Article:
What has Trump to do with dogs?

Did you know that President Trump is one of only three US Presidents not to own a pet? But, I digress, because the ‘Trump’ of the title isn’t Donald but a dog. Indeed the Trump is the beloved pug belonging to the brilliant 18th-century artist, William Hogarth

The Painter and his Pug 1745 William Hogarth 1697-1764 Purchased 1824 http://www.tate.org.uk/art/work/N00112

The painting above famously shows the creator of ‘Marriage a la Mode’ and other works of social comment. The artist’s character was described as pugnacious, an irony which wasn’t lost on him, and perhaps why his favourite dog was included in his self-portrait.

A History of Pug Noses in Particular

But this isn’t a post about artists but about dogs. In particular, pugs…and their noses.

Take a look at Trump the pug…especially his muzzle. Remember now, Trump is p-u-g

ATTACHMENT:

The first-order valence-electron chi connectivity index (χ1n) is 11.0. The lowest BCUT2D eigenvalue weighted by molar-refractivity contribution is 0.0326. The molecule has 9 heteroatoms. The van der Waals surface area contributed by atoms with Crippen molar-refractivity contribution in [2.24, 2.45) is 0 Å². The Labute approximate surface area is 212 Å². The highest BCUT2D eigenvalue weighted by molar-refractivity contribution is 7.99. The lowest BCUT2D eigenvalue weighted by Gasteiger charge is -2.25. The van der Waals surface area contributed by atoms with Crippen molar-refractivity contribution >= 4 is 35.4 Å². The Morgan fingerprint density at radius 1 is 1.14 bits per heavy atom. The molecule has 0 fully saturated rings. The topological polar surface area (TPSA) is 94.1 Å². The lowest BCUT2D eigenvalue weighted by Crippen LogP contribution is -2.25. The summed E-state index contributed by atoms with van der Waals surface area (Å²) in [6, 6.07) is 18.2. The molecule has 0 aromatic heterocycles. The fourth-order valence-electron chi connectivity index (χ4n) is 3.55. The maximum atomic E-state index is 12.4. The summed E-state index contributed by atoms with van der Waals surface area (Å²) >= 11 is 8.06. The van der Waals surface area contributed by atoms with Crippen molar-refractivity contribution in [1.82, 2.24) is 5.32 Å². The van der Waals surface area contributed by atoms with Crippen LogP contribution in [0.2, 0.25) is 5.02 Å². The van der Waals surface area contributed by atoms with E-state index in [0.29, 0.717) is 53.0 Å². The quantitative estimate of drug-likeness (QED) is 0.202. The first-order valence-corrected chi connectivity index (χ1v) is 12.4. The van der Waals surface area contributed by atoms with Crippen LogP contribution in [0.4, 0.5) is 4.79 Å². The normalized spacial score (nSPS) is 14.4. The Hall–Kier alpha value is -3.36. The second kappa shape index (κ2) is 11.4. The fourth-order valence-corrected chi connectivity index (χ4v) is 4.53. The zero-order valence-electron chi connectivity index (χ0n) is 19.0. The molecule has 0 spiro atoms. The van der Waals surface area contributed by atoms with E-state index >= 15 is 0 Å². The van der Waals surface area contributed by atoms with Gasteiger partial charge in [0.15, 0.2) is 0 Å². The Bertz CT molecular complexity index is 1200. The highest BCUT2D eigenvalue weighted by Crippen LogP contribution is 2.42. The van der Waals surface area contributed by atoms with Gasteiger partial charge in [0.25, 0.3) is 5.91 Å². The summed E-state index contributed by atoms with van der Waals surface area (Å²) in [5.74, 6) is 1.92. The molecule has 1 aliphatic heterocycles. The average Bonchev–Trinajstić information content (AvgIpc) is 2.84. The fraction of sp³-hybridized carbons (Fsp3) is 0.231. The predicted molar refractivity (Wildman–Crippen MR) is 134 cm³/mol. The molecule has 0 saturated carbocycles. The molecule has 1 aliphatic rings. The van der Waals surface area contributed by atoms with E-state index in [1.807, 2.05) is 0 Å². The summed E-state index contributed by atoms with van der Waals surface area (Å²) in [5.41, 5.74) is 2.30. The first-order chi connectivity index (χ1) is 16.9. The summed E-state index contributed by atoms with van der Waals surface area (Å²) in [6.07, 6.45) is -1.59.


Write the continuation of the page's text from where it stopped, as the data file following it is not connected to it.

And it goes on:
Detail of Trump from Hogarth’s self portrait.

Now look at a modern day pug.

How did we get from there to here?

Let’s take a jog through the centuries and a visual tour of how pugs have changed with the years. We start the tour with another 18th century artist, Thomas Gainsborough, born just over two decades after Hogarth.

Gainsborough’s pug lacks a flat-face.

1802: Henry Bernard Chalon again…this time a male pug
Richard Ramsey Reinagle “Pug with cropped ears” from around 1850
1870 James Tissot: ‘Young lady with a Boat’…with a pug
1900s – a photo this time.
A photo from 1915

So why is Trump like a puggle? A puggle is part pug and part beagle. The resulting pup a longer nose…and takes us back to a dog reminiscent of the original pug. And this isn’t just a matter of passing interest, because our modern pugs have all sorts of breathing problems because of those short noses. Perhaps it’s time to be more Trump and embrace their inner puggle.

Pug
Puggle
Trump – #Justsaying